from C. dromedarius. We cloned Arabian camel HSPB-1 cDNA(791 bp) by using specific
primers spanning the entire ORF, encoding 201 amino acids for the protein with size of 22.382
kDa; highly matches with several HSPB-1 protein sequences from other species were found
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Fig 15. The secondary structure of Arabian camel HSPB-1 protein.
(Table 2). Arabian camel HSPB-1 cDNA sequence was matched with other 13 other
mammalian HSPB-1 sequences in GenBank and submitted in the NCBI database with the accession
Our findings suggest that Arabian camel HSPB-1 mRNA is highly expressed in esophagus,
skin, and heart, followed by nearly equally expressed in liver, kidney, testis, and lung, whereas
Fig 16. Modeled 3D structures. (A) The 3D structure of Arabian Camel HSPB-1 protein. (B) Stereo ribbon representation of the predicted
3D structure model of Arabian camel HSPB-1 (cyan) and the superimposition with Homo sapiens α-B-crystallin chain V (purple).
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the brain, spleen and stomach tissues showed the lowest levels of Arabian camel HSPB-1
mRNAs, as indicated by qRT-PCR analysis (Fig 2). Heat-shock response can be determined by
transcriptional activation of HSP genes and accumulation of their proteins [
utilized Arabian camel skin cell line as a model to investigate heat-stress responses. The effect of
heat stress on the expression level of Arabian camel HSPB-1 mRNA was examined by thermal
stressing the cells at 42ÊC during an 8 h time course (Fig 3). As can be seen in (Fig 3), the
expression level of Arabian camel HSPB-1 mRNA increased after 6 h time course after 42ÊC
heat stress, indicating that Arabian camel HSPB-1 mRNA expression depends on time and
temperature exposure. Further, heat-induced HSP27 expression was shown to mainly
dependent on the time and temperature of exposure in skin and lung tissues of rats .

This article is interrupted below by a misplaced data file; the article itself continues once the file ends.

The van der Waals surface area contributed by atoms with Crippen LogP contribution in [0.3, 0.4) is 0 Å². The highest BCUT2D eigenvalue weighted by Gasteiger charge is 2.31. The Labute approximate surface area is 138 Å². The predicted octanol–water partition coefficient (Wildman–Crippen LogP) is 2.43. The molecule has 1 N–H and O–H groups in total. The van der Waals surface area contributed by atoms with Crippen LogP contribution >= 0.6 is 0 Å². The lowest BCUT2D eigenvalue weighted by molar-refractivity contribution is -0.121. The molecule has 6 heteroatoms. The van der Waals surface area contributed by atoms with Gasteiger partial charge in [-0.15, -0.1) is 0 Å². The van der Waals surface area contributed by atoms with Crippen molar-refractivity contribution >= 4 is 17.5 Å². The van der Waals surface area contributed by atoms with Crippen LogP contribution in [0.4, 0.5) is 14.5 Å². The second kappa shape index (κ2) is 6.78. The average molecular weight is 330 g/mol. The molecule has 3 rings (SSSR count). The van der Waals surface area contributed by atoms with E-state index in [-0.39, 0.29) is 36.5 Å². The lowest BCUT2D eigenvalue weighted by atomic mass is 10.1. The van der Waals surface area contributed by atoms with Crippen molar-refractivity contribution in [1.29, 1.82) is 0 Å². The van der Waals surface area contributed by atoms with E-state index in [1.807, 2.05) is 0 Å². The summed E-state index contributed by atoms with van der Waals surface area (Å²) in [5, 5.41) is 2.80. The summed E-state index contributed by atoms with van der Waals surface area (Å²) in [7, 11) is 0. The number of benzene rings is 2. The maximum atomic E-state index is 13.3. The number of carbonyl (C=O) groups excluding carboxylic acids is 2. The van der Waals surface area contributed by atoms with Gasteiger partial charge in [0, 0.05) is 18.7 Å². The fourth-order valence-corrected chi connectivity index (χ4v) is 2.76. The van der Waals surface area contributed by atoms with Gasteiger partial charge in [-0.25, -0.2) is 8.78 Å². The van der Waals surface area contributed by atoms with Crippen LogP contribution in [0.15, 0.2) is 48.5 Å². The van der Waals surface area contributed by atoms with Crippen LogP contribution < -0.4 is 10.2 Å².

Two highly conserved domains are present in Arabian camel HSPB-1 protein: ACD and
IbpA domains that are localized near the C-terminal end of the protein. Multiple sequence
alignment of Arabian camel HSPB-1 protein (Fig 6) showed a highly conserved ACD of
approximately 85 residues (from 88 to 173), which was flanked by less conserved NTD and
Fig 17. 3D representation of discontinues epitopes (A to D) of Arabian camel HSPB-1. The epitopes are
shown in yellow surface, and bulk of Arabian camel HSPB-1 protein is shown in grey sticks.
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CTE across the species. The NTD is very diverse in protein sequence and is therefore largely
responsible for the sequence variation of HSPB-1 protein between organisms. The amino acids
such as Trp(W), Phe(F), and Pro(P) are overrepresented in the NTD. However, the CTE
contains a highly conserved IXI motif, which is thought to be important for inter-dimer contacts
In general, mammalian HSPB-1 proteins exist as polydispersed oligomeric population, and
their full crystal structures have not yet been determined. Nevertheless, the crystal structure of
ACD of HSPB-1 protein indicates a β-sheet rich immunoglobulin-like fold. The 3D structure
of a protein provides useful information regarding its function. Comparative modeling is
possible to predict the 3D structure of a protein based only on its primary structure. Therefore,
we predicted the 3D structure of Arabian camel HSPB-1 protein, of which the amino acid
sequence is known. The 3D structure of Arabian camel ACD domain forms an
immunoglobulin-like β-sandwich fold in the C-terminal half of the protein (Fig 16A). The ACD mediates
the formation Arabian camel HSPB-1 dimers via the anti-parallel pairing of the same β-strand
from two monomers.
S1 Fig. SDS-PAGE (15%) followed by staining with the Coomassie blue, as indicated in the
ªMaterials and methodsº section.
S2 Fig. Isoelectric point (pI) of Arabian camel HSPB-1 protein according to different scale
S1 Table. Chemical composition of Arabian camel HSPB-1 protein.
S2 Table. Kolaskar and Tongaonkar antigenicity analysis.
S3 Table. The 40 orthologues sequences retrieved with Arabian camel protein.
We thank Mohammed Aljohi for his help in completing this project. We would also like to
thank Faisal Alagrafi for his assistance in tissue sample collection and Amer Alharthi for his
technical support. All authors extend their appreciation to the anonymous referees and editors
for their useful suggestions.
Conceptualization: Sultan N. Alharbi.
Data curation: Sultan N. Alharbi, Mohammad N. Alkhrayef.
Formal analysis: Sultan N. Alharbi, Abdulmalek T. Algarni, Waleed M. Alghamdi.
Investigation: Manee M. Manee, Sultan N. Alharbi.
Methodology: Manee M. Manee, Sultan N. Alharbi, Waleed M. Alghamdi, Musaad A.
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Project administration: Sultan N. Alharbi.
Resources: Sultan N. Alharbi, Basel M. Alnafjan.
Software: Sultan N. Alharbi.
Supervision: Manee M. Manee.
Validation: Sultan N. Alharbi.
Visualization: Sultan N. Alharbi.
Writing ± original draft: Manee M. Manee, Sultan N. Alharbi.
Writing ± review & editing: Sultan N. Alharbi.
19 / 21